There is a lot of madness in the air during the lead up to Comrades and we all become a little unreasonable about our peak weeks, HAVE TO long runs and anyone with a sniffle that comes within a 1000m radius.

Now fully ensconced in the hype, my friend Sue and I managed to make complicated childcare arrangements and, after a long work week, we were ready to drive out of Cape Town on Friday evening to spend the night with friends in Langebaan, so that we could wake at 4am, run 42km and drive straight home again. The West Coast marathon. It is the perfectly hilly preamble to Comrades and I wanted to test #brokenbum on a longer, tougher run.  All very reasonable, except that Cape Town experienced the mother of all storms late Friday afternoon. There was debris on the roads and that unsettled vibe in the air. We were heading out on a long, dark, unfamiliar road and just before reversing the car out of her driveway we took a look at each other and simultaneously abandoned our plan. Something didn’t feel right. We unpacked our “padkos” and ate dinner feeling quite proud of our sensibility as her two sweet daughters cheered their mother’s decision to stay home.

Somewhere during the blue cheese, chips and crackers part of the evening, while I waited for Quinton to fetch me, Sue mentioned the Brave.RUN. I recalled being tagged in a Facebook post promoting the event earlier in the week, so we googled a little and decided it would be a great replacement run, and that we wouldn’t be veering off the all important training plan TOO badly if we took part. I scuttled home to get some sleep and hug my babies tight.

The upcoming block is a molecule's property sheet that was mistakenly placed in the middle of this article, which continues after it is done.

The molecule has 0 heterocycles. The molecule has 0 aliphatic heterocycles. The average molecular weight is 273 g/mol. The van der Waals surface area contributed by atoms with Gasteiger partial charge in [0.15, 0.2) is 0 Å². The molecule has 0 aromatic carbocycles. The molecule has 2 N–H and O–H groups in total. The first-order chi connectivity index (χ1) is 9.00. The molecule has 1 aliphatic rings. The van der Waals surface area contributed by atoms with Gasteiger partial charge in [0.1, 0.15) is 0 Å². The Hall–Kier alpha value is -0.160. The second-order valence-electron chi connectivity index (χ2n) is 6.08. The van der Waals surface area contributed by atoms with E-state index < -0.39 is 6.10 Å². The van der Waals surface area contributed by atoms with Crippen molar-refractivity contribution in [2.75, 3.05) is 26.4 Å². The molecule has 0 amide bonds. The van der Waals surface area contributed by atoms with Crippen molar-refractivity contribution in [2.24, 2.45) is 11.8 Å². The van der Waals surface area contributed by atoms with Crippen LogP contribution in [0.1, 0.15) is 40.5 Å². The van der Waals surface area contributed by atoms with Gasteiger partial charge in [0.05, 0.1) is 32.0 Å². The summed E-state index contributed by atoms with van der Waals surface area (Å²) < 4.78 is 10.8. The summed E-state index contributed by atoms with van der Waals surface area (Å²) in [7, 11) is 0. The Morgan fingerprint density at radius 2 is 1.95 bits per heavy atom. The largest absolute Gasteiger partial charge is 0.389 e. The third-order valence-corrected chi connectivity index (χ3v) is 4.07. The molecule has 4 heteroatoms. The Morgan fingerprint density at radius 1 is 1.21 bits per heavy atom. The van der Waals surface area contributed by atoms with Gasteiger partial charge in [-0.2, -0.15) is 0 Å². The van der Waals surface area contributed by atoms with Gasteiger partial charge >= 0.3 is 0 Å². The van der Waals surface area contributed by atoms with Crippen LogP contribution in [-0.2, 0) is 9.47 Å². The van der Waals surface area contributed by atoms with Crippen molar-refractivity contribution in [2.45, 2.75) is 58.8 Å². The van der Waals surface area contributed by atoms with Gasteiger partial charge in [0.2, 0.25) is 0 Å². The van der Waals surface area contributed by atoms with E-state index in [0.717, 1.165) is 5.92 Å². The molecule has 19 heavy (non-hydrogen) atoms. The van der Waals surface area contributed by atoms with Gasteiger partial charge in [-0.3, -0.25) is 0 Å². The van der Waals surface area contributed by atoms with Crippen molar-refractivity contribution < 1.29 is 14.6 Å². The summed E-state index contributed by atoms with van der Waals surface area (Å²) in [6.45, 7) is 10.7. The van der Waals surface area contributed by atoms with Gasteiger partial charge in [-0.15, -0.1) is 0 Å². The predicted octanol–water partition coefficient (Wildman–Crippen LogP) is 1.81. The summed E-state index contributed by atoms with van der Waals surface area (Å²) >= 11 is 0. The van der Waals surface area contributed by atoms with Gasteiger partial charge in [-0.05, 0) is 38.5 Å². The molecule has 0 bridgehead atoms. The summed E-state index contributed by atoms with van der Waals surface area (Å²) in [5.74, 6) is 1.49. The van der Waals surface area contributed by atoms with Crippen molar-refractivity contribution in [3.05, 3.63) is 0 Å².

Right, so we were too scared to drive to Langebaan in a storm, but we had decided it was perfectly reasonable to meet up again the next morning around 6am, drive to town, catch a taxi to Khayelitsha and run 30-something kilometres through some of Cape Town’s most troubled suburbs, back to the city centre. Admittedly I did not research the “cause” in too much detail, but the summary sounded like something worth knowing more about.

The website said:

“30 km of sending a message of support to all women and girls, no matter where they live, letting everyone along the way know that we are not afraid, but united.”

Rock Girls 1
Table Mountain was VERY far away


And that is how Sue, her lovely friend Shelley and I found ourselves in a taxi on the N2 shortly after sunrise, heading to the Harare police station in Khayelitsha. We were briefed by a tiny dynamo of a woman called India Baird. India runs an organisation called Rock Girls.

“a grassroots movement to inspire, encourage, and invest in women and girls”

Rock Girls was founded to uplift, protect, inspire and motivate young girls that live their entire lives at risk. The more I listened to India speak, the more I realised there was probably a very valid reason we had ended up in Khayelitsha and not Langebaan that morning. I always say that South African communities need to listen, understand, and give back; this run seemed to be an authentic opportunity to do so. With the ever-growing violence against women in our society, and the gruesome and heart breaking murders of Sinoxolo Mafevuko and Franziska Blochliger still fresh in our memories, movements such as Rock Girls form a vital component in changing the status quo for the girls of South Africa.

India explained that we would run with the protection of traffic officers and that police stations would welcome us in each suburb. Off we set at a slowish pace, with our support vehicle ready to offer any of the 50-odd runners water, gels, chocolates, bananas or a break, if they needed it. We were a mixed group with varying backgrounds, and the colourful conversation took our minds off the long trot ahead.